5G has become a reality in several countries already, bringing faster speeds and lower latency to subscribers. But it also requires much larger data caps, as the BBC found out when conducting a broadcast over 5G (h/t: Gizmodo).
BBC host Rory Cellan-Jones told viewers that the broadcast over EE’s 5G network was delayed by 15 minutes because “the whole system went down” before going live.
“Turned out we’d run out of data on the SIM card inside our box of tricks [the cellular equipment box – ed]. And that goes to show just how much data you might be chewing up with one of these new 5G phones when and if they get to you,” the host said, adding that coverage was pretty limited in the U.K. right now.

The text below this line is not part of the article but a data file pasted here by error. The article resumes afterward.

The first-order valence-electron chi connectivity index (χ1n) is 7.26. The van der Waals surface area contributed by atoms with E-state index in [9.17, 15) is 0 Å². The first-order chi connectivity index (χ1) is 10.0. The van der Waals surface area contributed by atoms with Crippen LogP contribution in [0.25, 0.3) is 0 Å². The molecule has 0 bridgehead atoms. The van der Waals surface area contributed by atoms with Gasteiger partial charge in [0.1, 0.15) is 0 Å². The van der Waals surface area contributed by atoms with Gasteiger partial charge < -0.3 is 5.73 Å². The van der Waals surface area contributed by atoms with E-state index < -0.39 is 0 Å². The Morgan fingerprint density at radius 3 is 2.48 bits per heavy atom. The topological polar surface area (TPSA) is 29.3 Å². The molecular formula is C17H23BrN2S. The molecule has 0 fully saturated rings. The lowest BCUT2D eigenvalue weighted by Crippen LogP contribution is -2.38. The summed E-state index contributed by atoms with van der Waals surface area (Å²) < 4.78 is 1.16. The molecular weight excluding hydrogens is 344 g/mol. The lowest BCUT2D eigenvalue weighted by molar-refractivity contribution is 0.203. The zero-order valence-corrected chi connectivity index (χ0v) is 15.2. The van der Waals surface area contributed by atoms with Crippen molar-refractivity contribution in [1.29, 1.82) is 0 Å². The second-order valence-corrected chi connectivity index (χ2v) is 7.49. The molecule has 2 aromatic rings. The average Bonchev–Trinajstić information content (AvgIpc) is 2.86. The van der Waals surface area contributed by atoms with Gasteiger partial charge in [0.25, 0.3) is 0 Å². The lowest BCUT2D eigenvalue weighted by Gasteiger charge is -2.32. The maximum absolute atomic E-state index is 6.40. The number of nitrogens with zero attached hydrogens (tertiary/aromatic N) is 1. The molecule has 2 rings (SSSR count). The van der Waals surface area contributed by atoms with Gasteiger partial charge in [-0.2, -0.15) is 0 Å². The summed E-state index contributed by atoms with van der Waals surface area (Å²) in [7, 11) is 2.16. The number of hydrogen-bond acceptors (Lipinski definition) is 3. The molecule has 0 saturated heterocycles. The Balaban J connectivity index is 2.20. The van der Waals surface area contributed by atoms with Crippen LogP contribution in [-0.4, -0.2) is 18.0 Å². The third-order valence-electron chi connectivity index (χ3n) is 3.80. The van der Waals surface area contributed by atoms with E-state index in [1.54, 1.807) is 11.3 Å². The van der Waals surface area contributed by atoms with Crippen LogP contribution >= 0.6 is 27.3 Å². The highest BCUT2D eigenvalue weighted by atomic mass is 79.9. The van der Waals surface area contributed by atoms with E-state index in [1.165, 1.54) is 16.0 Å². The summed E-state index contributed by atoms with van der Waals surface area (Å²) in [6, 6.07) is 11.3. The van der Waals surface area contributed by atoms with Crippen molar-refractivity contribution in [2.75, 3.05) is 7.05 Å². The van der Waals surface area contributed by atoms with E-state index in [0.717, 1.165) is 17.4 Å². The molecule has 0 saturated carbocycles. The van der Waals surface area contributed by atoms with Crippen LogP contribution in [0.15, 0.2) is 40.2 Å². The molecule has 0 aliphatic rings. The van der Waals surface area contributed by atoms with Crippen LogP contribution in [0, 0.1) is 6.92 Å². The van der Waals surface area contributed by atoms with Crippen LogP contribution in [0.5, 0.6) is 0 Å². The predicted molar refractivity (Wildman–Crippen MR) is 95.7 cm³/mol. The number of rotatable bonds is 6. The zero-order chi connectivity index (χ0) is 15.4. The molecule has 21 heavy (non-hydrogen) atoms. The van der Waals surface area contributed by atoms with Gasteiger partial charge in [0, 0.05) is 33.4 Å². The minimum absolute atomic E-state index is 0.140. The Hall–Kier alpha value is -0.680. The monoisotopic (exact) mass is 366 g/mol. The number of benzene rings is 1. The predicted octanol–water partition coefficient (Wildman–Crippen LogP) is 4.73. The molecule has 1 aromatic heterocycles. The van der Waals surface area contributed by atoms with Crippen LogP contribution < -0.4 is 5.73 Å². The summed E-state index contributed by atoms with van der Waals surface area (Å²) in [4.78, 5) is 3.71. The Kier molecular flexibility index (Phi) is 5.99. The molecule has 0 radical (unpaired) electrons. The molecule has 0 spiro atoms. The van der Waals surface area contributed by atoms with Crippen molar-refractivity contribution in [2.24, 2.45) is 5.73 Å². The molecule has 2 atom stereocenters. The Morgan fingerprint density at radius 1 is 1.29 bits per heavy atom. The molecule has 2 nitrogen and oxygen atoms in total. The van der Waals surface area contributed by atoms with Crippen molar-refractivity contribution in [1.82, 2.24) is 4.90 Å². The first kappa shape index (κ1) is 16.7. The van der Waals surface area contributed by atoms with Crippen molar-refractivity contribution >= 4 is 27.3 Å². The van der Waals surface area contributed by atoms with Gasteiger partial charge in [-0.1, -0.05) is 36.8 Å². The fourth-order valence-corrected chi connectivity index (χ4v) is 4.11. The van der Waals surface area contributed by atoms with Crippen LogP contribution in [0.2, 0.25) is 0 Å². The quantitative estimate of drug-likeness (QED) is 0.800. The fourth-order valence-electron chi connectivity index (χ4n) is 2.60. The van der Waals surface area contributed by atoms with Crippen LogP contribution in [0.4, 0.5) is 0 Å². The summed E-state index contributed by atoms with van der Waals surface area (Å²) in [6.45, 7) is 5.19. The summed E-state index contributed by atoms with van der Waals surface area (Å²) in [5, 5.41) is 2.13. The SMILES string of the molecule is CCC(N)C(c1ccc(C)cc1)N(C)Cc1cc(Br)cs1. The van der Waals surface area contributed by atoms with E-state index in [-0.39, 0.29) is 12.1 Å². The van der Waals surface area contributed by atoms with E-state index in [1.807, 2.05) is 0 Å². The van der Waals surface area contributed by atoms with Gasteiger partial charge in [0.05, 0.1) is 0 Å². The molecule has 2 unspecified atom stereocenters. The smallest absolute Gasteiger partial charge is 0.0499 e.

It’s definitely another reminder that for all 5G’s benefits, carriers should adjust their data plans to account for the faster speeds. After all, what’s the point of buying a sports car when it runs out of fuel after 10 minutes on the highway?
For what it’s worth, the BBC broadcast looked pretty sharp anyway, with no obvious glitches or quality issues. Cellan-Jones also noted that a speed test on a 5G-capable smartphone yielded speeds of 260Mbps. Meanwhile, our own Eric Zeman reported average speeds of roughly 190Mbps on the Sprint 5G network. Either way, we hope these speeds don’t drop too much when more subscribers join 5G networks.